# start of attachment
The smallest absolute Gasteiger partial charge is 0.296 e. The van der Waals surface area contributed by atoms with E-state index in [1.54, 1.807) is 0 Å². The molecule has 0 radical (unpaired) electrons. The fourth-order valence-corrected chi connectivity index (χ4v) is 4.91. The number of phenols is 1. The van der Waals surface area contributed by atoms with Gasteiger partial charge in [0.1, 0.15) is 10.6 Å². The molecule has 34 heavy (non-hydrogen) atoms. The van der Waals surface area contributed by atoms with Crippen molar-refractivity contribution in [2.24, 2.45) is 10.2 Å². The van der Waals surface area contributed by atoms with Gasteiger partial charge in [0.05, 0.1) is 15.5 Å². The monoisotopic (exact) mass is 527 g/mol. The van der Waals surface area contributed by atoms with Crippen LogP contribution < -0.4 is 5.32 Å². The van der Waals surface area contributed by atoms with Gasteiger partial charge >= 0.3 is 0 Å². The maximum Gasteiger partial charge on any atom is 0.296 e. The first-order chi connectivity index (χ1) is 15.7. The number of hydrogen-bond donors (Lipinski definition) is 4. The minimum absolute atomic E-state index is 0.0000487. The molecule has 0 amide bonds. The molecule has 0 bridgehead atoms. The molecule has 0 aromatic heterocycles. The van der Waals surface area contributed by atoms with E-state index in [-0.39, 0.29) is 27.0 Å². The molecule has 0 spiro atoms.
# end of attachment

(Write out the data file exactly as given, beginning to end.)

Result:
The smallest absolute Gasteiger partial charge is 0.296 e. The van der Waals surface area contributed by atoms with E-state index in [1.54, 1.807) is 0 Å². The molecule has 0 radical (unpaired) electrons. The fourth-order valence-corrected chi connectivity index (χ4v) is 4.91. The number of phenols is 1. The van der Waals surface area contributed by atoms with Gasteiger partial charge in [0.1, 0.15) is 10.6 Å². The molecule has 34 heavy (non-hydrogen) atoms. The van der Waals surface area contributed by atoms with Crippen molar-refractivity contribution in [2.24, 2.45) is 10.2 Å². The van der Waals surface area contributed by atoms with Gasteiger partial charge in [0.05, 0.1) is 15.5 Å². The monoisotopic (exact) mass is 527 g/mol. The van der Waals surface area contributed by atoms with Crippen LogP contribution < -0.4 is 5.32 Å². The van der Waals surface area contributed by atoms with Gasteiger partial charge >= 0.3 is 0 Å². The maximum Gasteiger partial charge on any atom is 0.296 e. The first-order chi connectivity index (χ1) is 15.7. The number of hydrogen-bond donors (Lipinski definition) is 4. The minimum absolute atomic E-state index is 0.0000487. The molecule has 0 amide bonds. The molecule has 0 bridgehead atoms. The molecule has 0 aromatic heterocycles. The van der Waals surface area contributed by atoms with E-state index in [-0.39, 0.29) is 27.0 Å². The molecule has 0 spiro atoms.